Both sides were there.
Posters emblazoned with the solgan "The Future is Now" were taped to the back wall of they city council chamber.
Outside, members of the Carpenters' union passed out fliers with the headline "Just Say No."
Men and women in business suits sporting "The Future is Now " buttons filled the front rows, surrounded on three sides by carpenters in paint-splattered T-Shirts and jeans.
It was supposed to be routine meeting of the Ordinance Committee. On the agenda was whether to grant MIT's request that certain hearings and reports be waived in the university's application to build a tunnel to connect two buildings under a city street.
But Wednesday afternoon proved to be a showdown between town and grown in Cambridge, as the city councilors' and local union workers' festering dissatisfactions with MIT came to the fore.
The institute went on the defensive preemptively, trotting out professors, students and affiliates to testify to MIT's importance to the city's growth. And to the importance of the tunnel--which runs from its new Biology building to other research buildings--to the city.
The representatives cited the contributions made by the school's biology department to cambridge's growing biotech industry as an example of MIT's importance to the city's economic development.
"Biotech is the next wave of the future," said Ronald P. Suduiko, assistant to the president of MIT for government and community relations.
The tunnel is essential to MIT's plans to stay on the cutting edge of industry, hence their buttons and signs, Suduiko said.
Almost all the city councillors supported the tunnel, yet for over three hours the debate continued, not so much over whether to grant the shortcut, but over a long list of MIT-Cambridge issues.
"What we want to do is look at the big picture with MIT before we make a decision on any individual item," City Councillor Jonathan S. Myers said in an interview yesterday.
The carpenters union, Local 40, was present to protest the institute's recent hiring of a contractor who used non-union workers on a memorial Drive building site at a time when 80 percent of the union's membership was currently unemployed.
Suduiko said that the move was simply a cost-conscious response to a weak economy, citing the fact the institute had to lay off 150 workers at one of their laboratories. Suduiko said the Memorial Drive job was an "isolated" deviation from the institute's usual policy of hiring union labor.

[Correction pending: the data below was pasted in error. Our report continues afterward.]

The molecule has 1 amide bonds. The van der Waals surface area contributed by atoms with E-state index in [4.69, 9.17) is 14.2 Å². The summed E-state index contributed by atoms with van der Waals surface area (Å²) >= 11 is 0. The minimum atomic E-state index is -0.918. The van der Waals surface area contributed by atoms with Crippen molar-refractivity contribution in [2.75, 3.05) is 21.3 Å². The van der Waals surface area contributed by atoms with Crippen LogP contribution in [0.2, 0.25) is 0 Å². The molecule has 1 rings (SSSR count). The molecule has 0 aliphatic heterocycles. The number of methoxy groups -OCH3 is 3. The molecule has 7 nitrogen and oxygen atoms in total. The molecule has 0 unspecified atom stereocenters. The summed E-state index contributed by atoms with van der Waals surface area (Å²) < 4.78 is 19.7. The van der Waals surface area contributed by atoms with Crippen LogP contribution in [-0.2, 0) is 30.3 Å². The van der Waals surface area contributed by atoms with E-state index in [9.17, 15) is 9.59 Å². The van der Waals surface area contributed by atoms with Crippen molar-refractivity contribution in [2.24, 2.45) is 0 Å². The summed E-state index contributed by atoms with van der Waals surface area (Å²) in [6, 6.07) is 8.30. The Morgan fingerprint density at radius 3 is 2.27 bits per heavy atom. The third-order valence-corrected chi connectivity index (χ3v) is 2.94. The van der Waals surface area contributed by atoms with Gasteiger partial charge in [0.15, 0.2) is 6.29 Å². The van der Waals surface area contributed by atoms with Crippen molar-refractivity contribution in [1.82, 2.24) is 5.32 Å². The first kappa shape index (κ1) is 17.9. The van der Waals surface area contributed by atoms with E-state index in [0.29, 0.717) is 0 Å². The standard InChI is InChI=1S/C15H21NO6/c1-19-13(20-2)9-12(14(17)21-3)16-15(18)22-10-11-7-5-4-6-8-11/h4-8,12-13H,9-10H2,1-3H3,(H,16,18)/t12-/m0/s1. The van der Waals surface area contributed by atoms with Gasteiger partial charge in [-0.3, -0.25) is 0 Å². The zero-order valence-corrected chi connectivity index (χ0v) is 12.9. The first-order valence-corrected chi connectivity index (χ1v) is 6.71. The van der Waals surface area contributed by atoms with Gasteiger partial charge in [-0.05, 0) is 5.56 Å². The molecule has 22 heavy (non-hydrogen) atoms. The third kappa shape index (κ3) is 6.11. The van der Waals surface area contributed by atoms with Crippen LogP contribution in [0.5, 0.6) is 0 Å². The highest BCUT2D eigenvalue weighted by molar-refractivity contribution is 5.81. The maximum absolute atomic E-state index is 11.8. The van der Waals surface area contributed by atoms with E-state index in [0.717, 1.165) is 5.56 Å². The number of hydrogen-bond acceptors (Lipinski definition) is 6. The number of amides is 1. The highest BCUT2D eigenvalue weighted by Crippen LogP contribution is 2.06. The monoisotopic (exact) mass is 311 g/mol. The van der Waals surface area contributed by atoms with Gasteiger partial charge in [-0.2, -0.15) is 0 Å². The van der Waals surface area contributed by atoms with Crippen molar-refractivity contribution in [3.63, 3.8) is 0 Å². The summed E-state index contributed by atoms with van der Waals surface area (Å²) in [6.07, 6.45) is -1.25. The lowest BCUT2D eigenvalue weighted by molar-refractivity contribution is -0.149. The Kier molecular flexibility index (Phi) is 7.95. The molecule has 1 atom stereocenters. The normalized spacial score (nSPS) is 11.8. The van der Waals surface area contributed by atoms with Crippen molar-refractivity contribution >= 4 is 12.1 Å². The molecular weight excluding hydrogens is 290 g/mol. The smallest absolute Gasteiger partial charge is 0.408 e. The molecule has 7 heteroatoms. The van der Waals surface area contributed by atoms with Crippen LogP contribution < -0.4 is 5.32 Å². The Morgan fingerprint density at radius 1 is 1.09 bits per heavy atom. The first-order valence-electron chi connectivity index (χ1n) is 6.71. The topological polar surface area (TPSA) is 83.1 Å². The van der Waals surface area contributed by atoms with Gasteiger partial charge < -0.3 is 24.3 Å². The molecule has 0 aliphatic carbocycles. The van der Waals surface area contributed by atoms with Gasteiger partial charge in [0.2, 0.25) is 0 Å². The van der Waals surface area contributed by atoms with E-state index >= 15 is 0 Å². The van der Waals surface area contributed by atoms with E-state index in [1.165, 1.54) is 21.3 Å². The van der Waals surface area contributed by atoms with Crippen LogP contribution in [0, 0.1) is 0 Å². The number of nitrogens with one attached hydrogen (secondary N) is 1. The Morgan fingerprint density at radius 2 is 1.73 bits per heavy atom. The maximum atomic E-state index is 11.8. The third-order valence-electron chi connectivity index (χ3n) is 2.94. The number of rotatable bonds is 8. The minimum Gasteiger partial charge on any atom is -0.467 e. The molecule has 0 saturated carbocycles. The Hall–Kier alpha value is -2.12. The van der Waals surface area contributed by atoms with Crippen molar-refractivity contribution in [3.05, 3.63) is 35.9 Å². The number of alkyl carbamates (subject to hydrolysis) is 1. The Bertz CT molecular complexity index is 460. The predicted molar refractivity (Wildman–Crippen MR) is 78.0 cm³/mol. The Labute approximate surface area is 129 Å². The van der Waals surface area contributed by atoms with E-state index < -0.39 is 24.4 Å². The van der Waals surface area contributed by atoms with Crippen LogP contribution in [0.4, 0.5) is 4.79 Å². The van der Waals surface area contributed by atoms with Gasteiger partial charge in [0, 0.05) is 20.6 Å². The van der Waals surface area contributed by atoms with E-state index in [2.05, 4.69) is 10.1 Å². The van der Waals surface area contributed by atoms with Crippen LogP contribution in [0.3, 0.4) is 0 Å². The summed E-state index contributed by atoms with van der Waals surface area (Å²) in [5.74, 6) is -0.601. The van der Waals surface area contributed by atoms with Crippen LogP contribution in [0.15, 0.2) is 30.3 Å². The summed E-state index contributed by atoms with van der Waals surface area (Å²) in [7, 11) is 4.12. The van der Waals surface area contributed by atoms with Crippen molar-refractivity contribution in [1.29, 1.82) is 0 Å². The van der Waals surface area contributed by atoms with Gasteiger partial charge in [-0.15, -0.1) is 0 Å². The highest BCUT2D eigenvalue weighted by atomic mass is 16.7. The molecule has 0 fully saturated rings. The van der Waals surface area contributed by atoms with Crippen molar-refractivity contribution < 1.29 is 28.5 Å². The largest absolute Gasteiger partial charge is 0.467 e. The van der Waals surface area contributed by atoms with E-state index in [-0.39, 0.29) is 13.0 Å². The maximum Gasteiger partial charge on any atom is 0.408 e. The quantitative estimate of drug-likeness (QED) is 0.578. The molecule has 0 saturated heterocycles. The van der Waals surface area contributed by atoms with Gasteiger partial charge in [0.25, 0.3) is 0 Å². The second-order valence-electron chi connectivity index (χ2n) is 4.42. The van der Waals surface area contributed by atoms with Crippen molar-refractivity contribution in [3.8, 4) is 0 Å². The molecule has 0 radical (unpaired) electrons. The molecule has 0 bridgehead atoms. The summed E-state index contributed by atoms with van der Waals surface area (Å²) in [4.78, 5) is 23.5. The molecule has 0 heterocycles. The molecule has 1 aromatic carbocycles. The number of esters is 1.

But union members at the meeting disagreed with Suduiko's logic. "If MIT can't afford to pay union wages, they can't afford to build," one union member said.
During at after MIT's presentation, councillors assailed the institute's representative with pointed questions. Several councilors asked why the institute delayed submitting an application for the waiver of the tunnel easement application process.
City Manager Robert W. Healy advised MIT last year that it "wasn't the right time to apply," when school first considered requesting the easement, Suduiko said yesterday.
Because the project would have minimum impact on the community, the school should qualify for a waiver of the usual hearings and impact analyses, he said.
Councillors brought up other touchy issues between the city and the school, including MIT's recent actions in regard to the relocation of an alcohol and substance abuse rehabilitation center located on the school's property.
The councillors expressed their concern with MIT's efforts to relocate the Cambridge and Somerville Program for Alcohol and Drug Addiction Rehabilitation (CASPAR) from its current site on university-owned land.
"The [rehabilitation] building is in shabby shape," City Councillor Francis H. Duehay '55 said in an interview yesterday.
Suduiko said yesterday that MIT had found a new site for the shelter in Central Square. The university plans to refurbish this building and deed it to the city in exchange for streets near MIT.
The institute will present the package to the city in August, he said.
But there is still confusion among councillors over MIT's intentions.
"My understanding is that they were going to donate the location to the city," Duehay said.
And Myers criticized MIT for reneging on a promise he said the school made during the re-zoning of city land near MIT.
"MIT offered a neighborhood to be utilized for housing," Myers said yesterday.
But MIT representatives had a different version of the story.
"To put it simply there is a difference of opinion," said Sarah E. Gallop, assistant for government and community relations at MIT. "That offer was never picked up by [the city]."
MIT officials maintain that they have done little wrong, that the have diligently sought to work with the city.
But his week councillors suggested that the school had shown little interest in city projects, prior to the petition for the tunnel wavier.
"It certainly has been extremely slow," Duehay said. "They've shown no interest until it came time to build the tunnel."
And councillors say these problems--the shelter and the promised housing--must be resolved before it will act on new MIT requests.
"I think that the easement is something of value," Duehay said. "It is very important that the city not give away public land. The city has a great many problems with MIT that it must deal with."